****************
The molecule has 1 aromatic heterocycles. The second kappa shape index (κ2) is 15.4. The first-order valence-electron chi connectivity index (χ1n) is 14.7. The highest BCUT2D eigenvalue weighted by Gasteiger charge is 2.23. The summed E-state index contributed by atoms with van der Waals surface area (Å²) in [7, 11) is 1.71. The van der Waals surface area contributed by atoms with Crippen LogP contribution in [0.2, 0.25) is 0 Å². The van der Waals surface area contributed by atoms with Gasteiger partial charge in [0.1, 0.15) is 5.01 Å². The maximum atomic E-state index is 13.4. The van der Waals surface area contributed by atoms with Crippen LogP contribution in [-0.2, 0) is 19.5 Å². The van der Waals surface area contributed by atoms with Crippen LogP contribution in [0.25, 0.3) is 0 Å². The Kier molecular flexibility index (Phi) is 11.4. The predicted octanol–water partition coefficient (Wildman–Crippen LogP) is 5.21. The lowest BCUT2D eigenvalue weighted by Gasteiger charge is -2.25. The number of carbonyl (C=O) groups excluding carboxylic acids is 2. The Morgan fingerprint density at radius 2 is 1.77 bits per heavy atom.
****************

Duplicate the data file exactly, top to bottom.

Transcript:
The molecule has 1 aromatic heterocycles. The second kappa shape index (κ2) is 15.4. The first-order valence-electron chi connectivity index (χ1n) is 14.7. The highest BCUT2D eigenvalue weighted by Gasteiger charge is 2.23. The summed E-state index contributed by atoms with van der Waals surface area (Å²) in [7, 11) is 1.71. The van der Waals surface area contributed by atoms with Crippen LogP contribution in [0.2, 0.25) is 0 Å². The van der Waals surface area contributed by atoms with Gasteiger partial charge in [0.1, 0.15) is 5.01 Å². The maximum atomic E-state index is 13.4. The van der Waals surface area contributed by atoms with Crippen LogP contribution in [-0.2, 0) is 19.5 Å². The van der Waals surface area contributed by atoms with Crippen LogP contribution in [0.25, 0.3) is 0 Å². The Kier molecular flexibility index (Phi) is 11.4. The predicted octanol–water partition coefficient (Wildman–Crippen LogP) is 5.21. The lowest BCUT2D eigenvalue weighted by Gasteiger charge is -2.25. The number of carbonyl (C=O) groups excluding carboxylic acids is 2. The Morgan fingerprint density at radius 2 is 1.77 bits per heavy atom.